Dear Future President:
I am writing to you today because I am about to graduate from high school, and I am looking at colleges and the costs associated with attendance. My mom is currently a college student and is having a hard time with the tuition rates. We live in the “country,” where there are no in-district tuition rates for the college I plan to attend. So, because we are 15 miles out of range either way, the tuition rate is nearly doubled. The in-district rate is $96.50 per credit hour while the out-of-district rate is $159 per credit hour. Add in the extra cost of travel and fees for on-line courses at $40 per credit hour, and the cost increases dramatically. Future President, addressing the cost of higher education and some of the seemingly unfair costs for those who do not meet residency criteria should be a priority for your administration.
Consider all of the people who lost their jobs when the economy slowed; my mom is one of those people. She lost her job five months ago and is now back in school to update her skills so that she can be employable. She is being penalized not only for an economy that failed costing her her job, but also she is having to assume the cost of retraining. Retraining that would cost her less if she live 15 miles in another direction. Future President, you could work to help people like my mom and I. If rates are higher for out-of-district students, then the student aid based on FAFSA should be higher for those people. It’s not fair that just because we do not live close enough to these colleges that we have to pay more while the people who do live closer get the same amount of student aid based on their FAFSA ayet pay less tuition.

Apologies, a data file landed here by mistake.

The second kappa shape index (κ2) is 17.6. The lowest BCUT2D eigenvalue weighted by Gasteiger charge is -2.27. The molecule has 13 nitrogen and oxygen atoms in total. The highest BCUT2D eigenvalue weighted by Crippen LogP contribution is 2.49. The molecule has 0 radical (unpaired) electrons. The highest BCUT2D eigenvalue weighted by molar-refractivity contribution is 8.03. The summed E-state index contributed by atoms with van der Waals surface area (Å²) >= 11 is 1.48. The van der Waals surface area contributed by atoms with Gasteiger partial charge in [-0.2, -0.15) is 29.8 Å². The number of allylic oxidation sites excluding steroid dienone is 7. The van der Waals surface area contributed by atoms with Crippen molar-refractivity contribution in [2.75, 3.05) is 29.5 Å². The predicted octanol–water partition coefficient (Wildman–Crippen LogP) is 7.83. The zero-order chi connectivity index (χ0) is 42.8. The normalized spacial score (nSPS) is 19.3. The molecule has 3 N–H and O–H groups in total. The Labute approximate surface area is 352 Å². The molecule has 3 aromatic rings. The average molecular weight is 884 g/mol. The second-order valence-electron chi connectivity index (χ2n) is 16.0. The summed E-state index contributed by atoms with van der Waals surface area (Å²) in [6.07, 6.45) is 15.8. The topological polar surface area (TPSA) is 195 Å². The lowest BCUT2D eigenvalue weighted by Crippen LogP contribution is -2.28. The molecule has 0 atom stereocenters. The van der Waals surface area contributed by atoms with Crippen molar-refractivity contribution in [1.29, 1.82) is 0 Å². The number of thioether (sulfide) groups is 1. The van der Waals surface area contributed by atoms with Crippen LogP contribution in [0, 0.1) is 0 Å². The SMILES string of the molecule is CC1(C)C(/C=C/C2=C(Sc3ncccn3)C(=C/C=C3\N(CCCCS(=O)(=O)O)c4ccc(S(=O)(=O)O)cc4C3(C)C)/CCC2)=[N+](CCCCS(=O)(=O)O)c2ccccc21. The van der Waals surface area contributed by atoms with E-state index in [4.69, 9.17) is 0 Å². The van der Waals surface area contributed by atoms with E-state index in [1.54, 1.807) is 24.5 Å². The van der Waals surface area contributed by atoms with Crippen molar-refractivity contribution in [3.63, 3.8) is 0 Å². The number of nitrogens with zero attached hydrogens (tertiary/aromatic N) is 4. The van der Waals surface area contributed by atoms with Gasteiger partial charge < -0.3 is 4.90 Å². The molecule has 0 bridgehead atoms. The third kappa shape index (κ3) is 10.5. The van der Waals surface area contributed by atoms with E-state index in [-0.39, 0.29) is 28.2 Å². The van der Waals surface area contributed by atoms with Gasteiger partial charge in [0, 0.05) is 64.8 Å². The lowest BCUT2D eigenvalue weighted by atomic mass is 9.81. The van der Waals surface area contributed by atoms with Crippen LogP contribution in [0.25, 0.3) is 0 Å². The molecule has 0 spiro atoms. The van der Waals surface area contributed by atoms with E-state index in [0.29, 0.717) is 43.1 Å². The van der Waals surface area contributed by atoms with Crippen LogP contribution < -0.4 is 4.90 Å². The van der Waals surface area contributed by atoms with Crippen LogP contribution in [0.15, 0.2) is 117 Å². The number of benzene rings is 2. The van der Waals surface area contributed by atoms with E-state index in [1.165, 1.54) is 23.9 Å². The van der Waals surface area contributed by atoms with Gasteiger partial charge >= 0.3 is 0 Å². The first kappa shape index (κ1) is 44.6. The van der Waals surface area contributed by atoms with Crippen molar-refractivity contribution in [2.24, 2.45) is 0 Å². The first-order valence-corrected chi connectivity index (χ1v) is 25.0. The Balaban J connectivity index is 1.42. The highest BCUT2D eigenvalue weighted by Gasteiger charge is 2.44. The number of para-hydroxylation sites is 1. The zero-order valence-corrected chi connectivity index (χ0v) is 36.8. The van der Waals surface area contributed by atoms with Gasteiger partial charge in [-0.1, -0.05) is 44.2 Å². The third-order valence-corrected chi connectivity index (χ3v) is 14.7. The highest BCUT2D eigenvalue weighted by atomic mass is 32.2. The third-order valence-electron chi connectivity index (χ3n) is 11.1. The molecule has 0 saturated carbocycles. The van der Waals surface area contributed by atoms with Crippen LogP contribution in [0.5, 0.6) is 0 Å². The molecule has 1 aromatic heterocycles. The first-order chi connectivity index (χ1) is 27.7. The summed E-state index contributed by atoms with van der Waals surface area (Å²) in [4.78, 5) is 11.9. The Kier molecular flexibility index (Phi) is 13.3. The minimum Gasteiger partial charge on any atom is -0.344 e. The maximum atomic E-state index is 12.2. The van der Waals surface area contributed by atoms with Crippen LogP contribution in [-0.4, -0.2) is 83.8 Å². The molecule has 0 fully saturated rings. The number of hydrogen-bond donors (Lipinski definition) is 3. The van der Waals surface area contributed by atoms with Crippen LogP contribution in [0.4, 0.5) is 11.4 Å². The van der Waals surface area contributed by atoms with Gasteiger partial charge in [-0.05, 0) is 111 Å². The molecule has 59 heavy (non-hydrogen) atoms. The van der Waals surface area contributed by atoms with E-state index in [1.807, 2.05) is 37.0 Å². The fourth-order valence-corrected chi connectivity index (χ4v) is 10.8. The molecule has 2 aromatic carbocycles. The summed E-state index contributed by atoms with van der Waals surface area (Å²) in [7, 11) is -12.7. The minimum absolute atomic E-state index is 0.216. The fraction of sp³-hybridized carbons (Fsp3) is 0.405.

I feel that fixing this would help more people want to go to college and get a degree; or, it would at least give more people the opportunity to go to college. I have watched my mom struggle to get the gas money to get to school and find the extra money to pay for what student aid does not cover. To be honest, I think it should be one rate across the board, at least for those who live in the state of the college. Living in a world where more and more things are being done by computers, a college education is getting more and more important. And with rates hiking more and more, it's getting harder and harder to do.
As the next president, you have the power to make reducing the cost of higher education a priority so that more people get their education after high school. Reducing tuition costs and eliminating the practice of using residency as a basis for tuition rates for in-state students would be a quick and easy start.